Posted in NaNoWriMo, Writing Process

My love-hate relationship with NaNoWriMo

November is just around the corner, signaling the start of the holiday season and the rekindling of my volatile relationship with NaNoWriMo.  I loathe NaNoWriMo, it is against so many of my core principles as writer and as a regular person, but yet for the fourth year I have gone crawling back to sign up.  It’s like a drug addiction; I just can’t shake the habit.

Last year, I literally quit halfway through the month.  I am not sure why I didn’t continue, the idea was solid.  I was working on Dissonance.  I had a lot if ideas and decided I didn’t want to be rushed.  I did not want to compromise my writing to get the daily word count.  I realize I could have continued, got it written and fix all the errors during the editing process,  but I would rather not have to double my work.

There was a secondary and more pressing reason I quit last year.  It was personal and had nothing to do with writing.  I am a firm believer in living life and not letting it pass me by.  I realized halfway through the month that I was putting everything in my life on hold for the month.  I had made a vow to myself I was not putting life on hold earlier in the year.  I decided finishing a novel in a month wasn’t worth the trade-off.

I said last year I was done with NaNoWriMo, but yet here I am with a novel idea for November.  There are two things I love about NaNoWriMo.  The first being it allows me the excuse to be creative and write for hours if I wanted.  The second is I have met some interesting writers through the forum posts.  Those are probably the only reasons I keep finding myself crawling back to the abusive relationship.

This year I believe will be a little different, I am finished writing Reverie and I am actually plotting and outlining for the first year.  I am still not expecting to finish and my goal is not 50,000 words.  I am a bit of a rebel,  but my goal for the month is to get a solid start to a new book.



I am a writer currently working on her first series featuring Malcolm Stone. I also dabble in photography cooking and enjoying life. Synopsis of Dissonance (Book I in the series): Malcolm is youngest son of Preston Stone, the largest liquor importer on the east coast since the prohibition. His family’s affluence has afforded him the opportunity to follow his passion of being a pianist. He married a successful local artist Anabelle Connolly. They appeared to have the perfect life, but it had turned sour. After Anabelle’s death, the truth of their marriage can no longer be hidden. Years of Malcolm’s carefully constructed lies start unraveling at his feet. Will he be able to pick up the pieces of his shattered life? Dissonance explores and exposes a violent relationship, infidelity, substance abuse, depression, and lies.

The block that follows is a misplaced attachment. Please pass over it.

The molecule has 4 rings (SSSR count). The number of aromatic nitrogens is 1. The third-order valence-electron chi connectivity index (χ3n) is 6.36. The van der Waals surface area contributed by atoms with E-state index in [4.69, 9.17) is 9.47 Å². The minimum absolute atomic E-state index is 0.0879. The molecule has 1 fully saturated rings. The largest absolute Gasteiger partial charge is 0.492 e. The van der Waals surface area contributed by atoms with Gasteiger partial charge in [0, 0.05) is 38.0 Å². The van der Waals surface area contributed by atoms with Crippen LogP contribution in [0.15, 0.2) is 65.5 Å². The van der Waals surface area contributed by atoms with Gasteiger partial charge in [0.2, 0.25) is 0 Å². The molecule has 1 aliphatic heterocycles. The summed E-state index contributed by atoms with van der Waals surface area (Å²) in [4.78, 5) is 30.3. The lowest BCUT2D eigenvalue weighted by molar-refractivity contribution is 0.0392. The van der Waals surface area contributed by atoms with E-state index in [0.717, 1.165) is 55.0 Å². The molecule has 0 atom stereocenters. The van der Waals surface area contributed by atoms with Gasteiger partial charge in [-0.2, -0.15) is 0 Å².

9 thoughts on “My love-hate relationship with NaNoWriMo

  1. I thought I might be one of those who was suffering from some fear of writing under the pressure NaNoWritMo dishes out. Although I believe a writer should write every day, and if on a project, should try to make that writing count towards the completion of the project, the underlying pressure of a ‘subtle competition’ seems anti-productive to me. NaNoWritMo does use this competitive way to force writing. My opinion is that writing is a delicate balance between persistence and inspiration. The pressure NaNoWritMo is using upsets that balance so that any work that is done isn’t really of the utmost quality. I think I’ll stay away from NaNoWritMo.


    1. I know what you mean. That is one of the reasons I quit every year! My creativity gets stifled. I am not a write everyday kind of person, I am closer to a write once a week or so. I really only enjoy writing when I actually have something to write about and the words flow freely without being forced.


  2. Thank you Amanda. This is the first article I have read this year about this nanowritmo. It inspires me to know that you have atleast tried for 4 years to do this. I am not a competitive person. But I do like a motivating force to write, so long as its positive, and also a challenge. I think I will enter this thing, because I have known about it and always wanted to try. And having just finally published my novel, I have alot of fresh energy to write now (which was formerly tied up in my sadness over not having published my old novel). Anyway, thanks. I am gonna go to the website and see about entering. I also like what you said about making new friendships there, with other writers.


    1. Congrats on publishing your book! This will be the first year I won’t be working on my book during NaNoWriMo. I never care about the word count, I am a rebel that way. Good luck on your new project!


  3. I’m with Glynis Jolly. I can’t think a worse process, for me, but every writer is different. I write to escape my daily stresses, not to heap more on my plate. No thanks to NaNaWriMo, but I wound never tell another to stay away. Who knows? Some may thrive there, just not me.


    1. I have admit complete and utter failure on NaNoWriMo this year. Quit aftwr day one, with less than 500 words in and went back to writing my series. Think this year I finally kicked the habit. 🙂


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